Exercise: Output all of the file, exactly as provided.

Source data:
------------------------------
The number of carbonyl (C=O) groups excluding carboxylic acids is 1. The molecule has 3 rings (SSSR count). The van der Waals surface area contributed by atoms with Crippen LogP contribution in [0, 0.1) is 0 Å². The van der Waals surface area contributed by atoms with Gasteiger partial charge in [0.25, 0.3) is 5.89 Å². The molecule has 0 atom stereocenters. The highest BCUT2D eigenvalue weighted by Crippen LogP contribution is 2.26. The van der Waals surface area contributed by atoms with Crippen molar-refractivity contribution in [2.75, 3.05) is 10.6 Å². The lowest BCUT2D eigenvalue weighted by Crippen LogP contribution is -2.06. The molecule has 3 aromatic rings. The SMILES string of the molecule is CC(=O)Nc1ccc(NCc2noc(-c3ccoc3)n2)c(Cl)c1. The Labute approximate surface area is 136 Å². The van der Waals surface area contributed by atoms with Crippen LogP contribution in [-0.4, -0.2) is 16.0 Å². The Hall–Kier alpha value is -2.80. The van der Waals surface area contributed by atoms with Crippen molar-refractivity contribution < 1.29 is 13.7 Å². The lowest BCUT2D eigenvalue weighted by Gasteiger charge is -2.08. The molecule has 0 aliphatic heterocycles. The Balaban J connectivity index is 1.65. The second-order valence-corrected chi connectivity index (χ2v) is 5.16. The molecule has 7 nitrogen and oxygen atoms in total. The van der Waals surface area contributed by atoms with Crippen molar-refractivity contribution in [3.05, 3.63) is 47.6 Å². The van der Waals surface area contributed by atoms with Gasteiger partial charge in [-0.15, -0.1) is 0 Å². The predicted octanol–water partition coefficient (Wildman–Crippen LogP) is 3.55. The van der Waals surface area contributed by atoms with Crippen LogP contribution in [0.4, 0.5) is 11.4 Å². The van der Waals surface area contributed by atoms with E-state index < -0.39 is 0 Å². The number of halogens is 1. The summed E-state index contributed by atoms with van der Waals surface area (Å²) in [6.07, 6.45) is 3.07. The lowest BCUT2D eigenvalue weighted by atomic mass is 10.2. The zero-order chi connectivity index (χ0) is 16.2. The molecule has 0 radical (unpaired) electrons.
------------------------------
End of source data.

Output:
The number of carbonyl (C=O) groups excluding carboxylic acids is 1. The molecule has 3 rings (SSSR count). The van der Waals surface area contributed by atoms with Crippen LogP contribution in [0, 0.1) is 0 Å². The van der Waals surface area contributed by atoms with Gasteiger partial charge in [0.25, 0.3) is 5.89 Å². The molecule has 0 atom stereocenters. The highest BCUT2D eigenvalue weighted by Crippen LogP contribution is 2.26. The van der Waals surface area contributed by atoms with Crippen molar-refractivity contribution in [2.75, 3.05) is 10.6 Å². The lowest BCUT2D eigenvalue weighted by Crippen LogP contribution is -2.06. The molecule has 3 aromatic rings. The SMILES string of the molecule is CC(=O)Nc1ccc(NCc2noc(-c3ccoc3)n2)c(Cl)c1. The Labute approximate surface area is 136 Å². The van der Waals surface area contributed by atoms with Crippen LogP contribution in [-0.4, -0.2) is 16.0 Å². The Hall–Kier alpha value is -2.80. The van der Waals surface area contributed by atoms with Crippen molar-refractivity contribution < 1.29 is 13.7 Å². The lowest BCUT2D eigenvalue weighted by Gasteiger charge is -2.08. The molecule has 0 aliphatic heterocycles. The Balaban J connectivity index is 1.65. The second-order valence-corrected chi connectivity index (χ2v) is 5.16. The molecule has 7 nitrogen and oxygen atoms in total. The van der Waals surface area contributed by atoms with Crippen molar-refractivity contribution in [3.05, 3.63) is 47.6 Å². The van der Waals surface area contributed by atoms with Gasteiger partial charge in [-0.15, -0.1) is 0 Å². The predicted octanol–water partition coefficient (Wildman–Crippen LogP) is 3.55. The van der Waals surface area contributed by atoms with Crippen LogP contribution in [0.4, 0.5) is 11.4 Å². The van der Waals surface area contributed by atoms with E-state index < -0.39 is 0 Å². The number of halogens is 1. The summed E-state index contributed by atoms with van der Waals surface area (Å²) in [6.07, 6.45) is 3.07. The lowest BCUT2D eigenvalue weighted by atomic mass is 10.2. The zero-order chi connectivity index (χ0) is 16.2. The molecule has 0 radical (unpaired) electrons.